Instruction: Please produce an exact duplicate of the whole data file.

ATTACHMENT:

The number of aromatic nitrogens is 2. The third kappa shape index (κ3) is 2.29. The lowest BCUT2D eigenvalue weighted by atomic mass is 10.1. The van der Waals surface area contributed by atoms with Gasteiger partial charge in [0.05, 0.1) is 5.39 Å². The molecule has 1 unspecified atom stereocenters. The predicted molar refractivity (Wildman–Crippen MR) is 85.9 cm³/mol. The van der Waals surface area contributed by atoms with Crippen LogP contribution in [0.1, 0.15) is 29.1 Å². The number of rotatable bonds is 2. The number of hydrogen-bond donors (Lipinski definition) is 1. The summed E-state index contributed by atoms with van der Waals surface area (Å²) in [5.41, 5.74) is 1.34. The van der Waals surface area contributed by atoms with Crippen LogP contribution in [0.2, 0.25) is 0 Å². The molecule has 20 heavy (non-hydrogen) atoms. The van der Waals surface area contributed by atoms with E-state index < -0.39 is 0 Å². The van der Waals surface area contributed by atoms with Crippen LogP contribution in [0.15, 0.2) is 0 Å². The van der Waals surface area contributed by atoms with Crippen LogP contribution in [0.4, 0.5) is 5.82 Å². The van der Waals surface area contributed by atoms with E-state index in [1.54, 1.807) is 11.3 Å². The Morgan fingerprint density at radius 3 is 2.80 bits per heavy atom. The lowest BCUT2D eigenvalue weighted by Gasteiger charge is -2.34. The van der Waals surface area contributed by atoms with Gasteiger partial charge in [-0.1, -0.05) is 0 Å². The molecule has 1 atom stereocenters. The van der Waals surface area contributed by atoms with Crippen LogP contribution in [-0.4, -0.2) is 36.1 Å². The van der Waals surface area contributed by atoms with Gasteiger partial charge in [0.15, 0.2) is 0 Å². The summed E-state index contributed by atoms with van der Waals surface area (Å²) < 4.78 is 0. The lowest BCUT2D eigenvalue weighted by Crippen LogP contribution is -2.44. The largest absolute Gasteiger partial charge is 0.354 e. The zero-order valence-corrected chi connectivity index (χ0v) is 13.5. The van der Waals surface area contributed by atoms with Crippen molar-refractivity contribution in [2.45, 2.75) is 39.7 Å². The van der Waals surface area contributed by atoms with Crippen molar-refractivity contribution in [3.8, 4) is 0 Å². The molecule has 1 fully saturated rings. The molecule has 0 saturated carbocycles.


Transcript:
The number of aromatic nitrogens is 2. The third kappa shape index (κ3) is 2.29. The lowest BCUT2D eigenvalue weighted by atomic mass is 10.1. The van der Waals surface area contributed by atoms with Gasteiger partial charge in [0.05, 0.1) is 5.39 Å². The molecule has 1 unspecified atom stereocenters. The predicted molar refractivity (Wildman–Crippen MR) is 85.9 cm³/mol. The van der Waals surface area contributed by atoms with Crippen LogP contribution in [0.1, 0.15) is 29.1 Å². The number of rotatable bonds is 2. The number of hydrogen-bond donors (Lipinski definition) is 1. The summed E-state index contributed by atoms with van der Waals surface area (Å²) in [5.41, 5.74) is 1.34. The van der Waals surface area contributed by atoms with Crippen LogP contribution in [0.2, 0.25) is 0 Å². The molecule has 20 heavy (non-hydrogen) atoms. The van der Waals surface area contributed by atoms with E-state index < -0.39 is 0 Å². The van der Waals surface area contributed by atoms with Crippen LogP contribution in [0.15, 0.2) is 0 Å². The van der Waals surface area contributed by atoms with Crippen LogP contribution in [0.4, 0.5) is 5.82 Å². The van der Waals surface area contributed by atoms with E-state index in [1.54, 1.807) is 11.3 Å². The Morgan fingerprint density at radius 3 is 2.80 bits per heavy atom. The lowest BCUT2D eigenvalue weighted by Gasteiger charge is -2.34. The van der Waals surface area contributed by atoms with Gasteiger partial charge in [-0.1, -0.05) is 0 Å². The molecule has 1 atom stereocenters. The van der Waals surface area contributed by atoms with Crippen LogP contribution in [-0.4, -0.2) is 36.1 Å². The van der Waals surface area contributed by atoms with Gasteiger partial charge in [0.15, 0.2) is 0 Å². The summed E-state index contributed by atoms with van der Waals surface area (Å²) < 4.78 is 0. The lowest BCUT2D eigenvalue weighted by Crippen LogP contribution is -2.44. The largest absolute Gasteiger partial charge is 0.354 e. The zero-order valence-corrected chi connectivity index (χ0v) is 13.5. The van der Waals surface area contributed by atoms with Crippen molar-refractivity contribution in [2.45, 2.75) is 39.7 Å². The van der Waals surface area contributed by atoms with Crippen molar-refractivity contribution in [3.8, 4) is 0 Å². The molecule has 1 fully saturated rings. The molecule has 0 saturated carbocycles.